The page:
alexa Chernobyl: Living with risk and uncertainty
Social & Political Sciences

Social & Political Sciences

Journal of Mass Communication & Journalism

Author(s): Pamela Abbott, Claire Wallace, Matthias Beck

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The nuclear accident in Chernobyl in 1986 is a dramatic example of the type of incidents that are characteristic of a ‘risk society’. The consequences of the incident are indeterminate, the causes complex and future developments unpredictable. Nothing can compensate for its effects and it affects a broad population indiscriminately. This paper examines the lived experience of those who experienced biographical disruption as residents of the region on the basis of qualitative case studies carried out in 2003 in the Chernobyl regions of Russia, Ukraine and Belarus. Our analysis indicates that informants tend to view their future as highly uncertain and unpredictable; they experience uncertainty about whether they are already contaminated, and they have to take hazardous decisions about where to go and what to eat. Fear, rumours and experts compete in supplying information to residents about the actual and potential consequences of the disaster, but there is little trust in, and only limited awareness of, the information that is provided. Most informants continue with their lives and ‘do what they must’ or even ‘what they like’, even where the risks are known. They often describe their behaviour as being due to economic circumstances; where there is extreme poverty, even hazardous food sources are better than none. Unlike previous studies, we identify a pronounced tendency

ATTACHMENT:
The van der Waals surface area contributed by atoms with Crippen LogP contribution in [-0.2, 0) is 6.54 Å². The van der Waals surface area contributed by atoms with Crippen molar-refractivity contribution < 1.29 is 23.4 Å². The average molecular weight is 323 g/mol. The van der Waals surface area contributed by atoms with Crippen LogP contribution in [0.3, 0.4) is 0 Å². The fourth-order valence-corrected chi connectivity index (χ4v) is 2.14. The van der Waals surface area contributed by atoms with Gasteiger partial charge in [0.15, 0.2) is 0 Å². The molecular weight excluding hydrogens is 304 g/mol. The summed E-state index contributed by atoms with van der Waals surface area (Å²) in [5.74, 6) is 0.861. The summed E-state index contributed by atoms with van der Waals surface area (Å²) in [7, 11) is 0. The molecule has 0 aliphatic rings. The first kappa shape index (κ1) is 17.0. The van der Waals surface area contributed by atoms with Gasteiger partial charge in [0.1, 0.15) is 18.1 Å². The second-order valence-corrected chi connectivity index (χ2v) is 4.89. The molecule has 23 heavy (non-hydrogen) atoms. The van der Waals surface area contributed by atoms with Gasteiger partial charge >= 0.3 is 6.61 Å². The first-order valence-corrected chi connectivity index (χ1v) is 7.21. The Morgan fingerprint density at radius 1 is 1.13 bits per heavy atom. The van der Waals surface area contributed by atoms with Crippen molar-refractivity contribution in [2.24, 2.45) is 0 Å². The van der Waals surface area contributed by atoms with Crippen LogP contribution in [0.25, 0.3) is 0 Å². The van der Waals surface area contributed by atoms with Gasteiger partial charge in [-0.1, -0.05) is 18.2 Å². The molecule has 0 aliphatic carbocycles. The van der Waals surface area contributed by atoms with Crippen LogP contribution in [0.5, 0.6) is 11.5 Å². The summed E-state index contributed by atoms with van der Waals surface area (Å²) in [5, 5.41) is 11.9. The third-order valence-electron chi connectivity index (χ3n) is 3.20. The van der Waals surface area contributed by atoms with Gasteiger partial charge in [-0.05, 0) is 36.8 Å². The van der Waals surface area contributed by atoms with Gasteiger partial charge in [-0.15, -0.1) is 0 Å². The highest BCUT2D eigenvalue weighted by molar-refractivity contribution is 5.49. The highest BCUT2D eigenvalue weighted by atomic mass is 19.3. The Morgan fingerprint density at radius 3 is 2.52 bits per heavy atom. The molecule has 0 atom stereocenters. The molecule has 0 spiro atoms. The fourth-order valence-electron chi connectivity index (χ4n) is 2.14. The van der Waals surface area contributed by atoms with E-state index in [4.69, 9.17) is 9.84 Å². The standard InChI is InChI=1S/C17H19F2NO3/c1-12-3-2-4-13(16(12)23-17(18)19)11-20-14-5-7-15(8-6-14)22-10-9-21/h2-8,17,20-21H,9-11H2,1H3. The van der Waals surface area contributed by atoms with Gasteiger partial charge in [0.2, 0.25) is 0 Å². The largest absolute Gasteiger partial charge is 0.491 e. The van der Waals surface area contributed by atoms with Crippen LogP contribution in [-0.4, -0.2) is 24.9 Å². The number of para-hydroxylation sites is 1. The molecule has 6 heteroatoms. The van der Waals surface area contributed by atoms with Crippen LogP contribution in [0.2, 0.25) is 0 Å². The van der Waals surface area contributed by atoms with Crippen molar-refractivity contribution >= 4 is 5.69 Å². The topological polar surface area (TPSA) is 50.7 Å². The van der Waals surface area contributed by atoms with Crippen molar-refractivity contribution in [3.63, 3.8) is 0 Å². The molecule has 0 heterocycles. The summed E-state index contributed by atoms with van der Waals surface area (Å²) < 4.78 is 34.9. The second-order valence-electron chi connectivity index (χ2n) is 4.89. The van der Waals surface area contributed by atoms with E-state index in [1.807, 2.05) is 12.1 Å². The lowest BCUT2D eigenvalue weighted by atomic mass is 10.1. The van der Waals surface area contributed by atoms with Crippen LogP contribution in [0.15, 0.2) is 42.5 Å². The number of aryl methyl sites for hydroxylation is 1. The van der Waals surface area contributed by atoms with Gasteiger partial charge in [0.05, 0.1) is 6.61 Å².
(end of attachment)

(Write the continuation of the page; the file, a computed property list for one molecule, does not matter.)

This article was published in Health, Risk & Society and referenced in Journal of Mass Communication & Journalism

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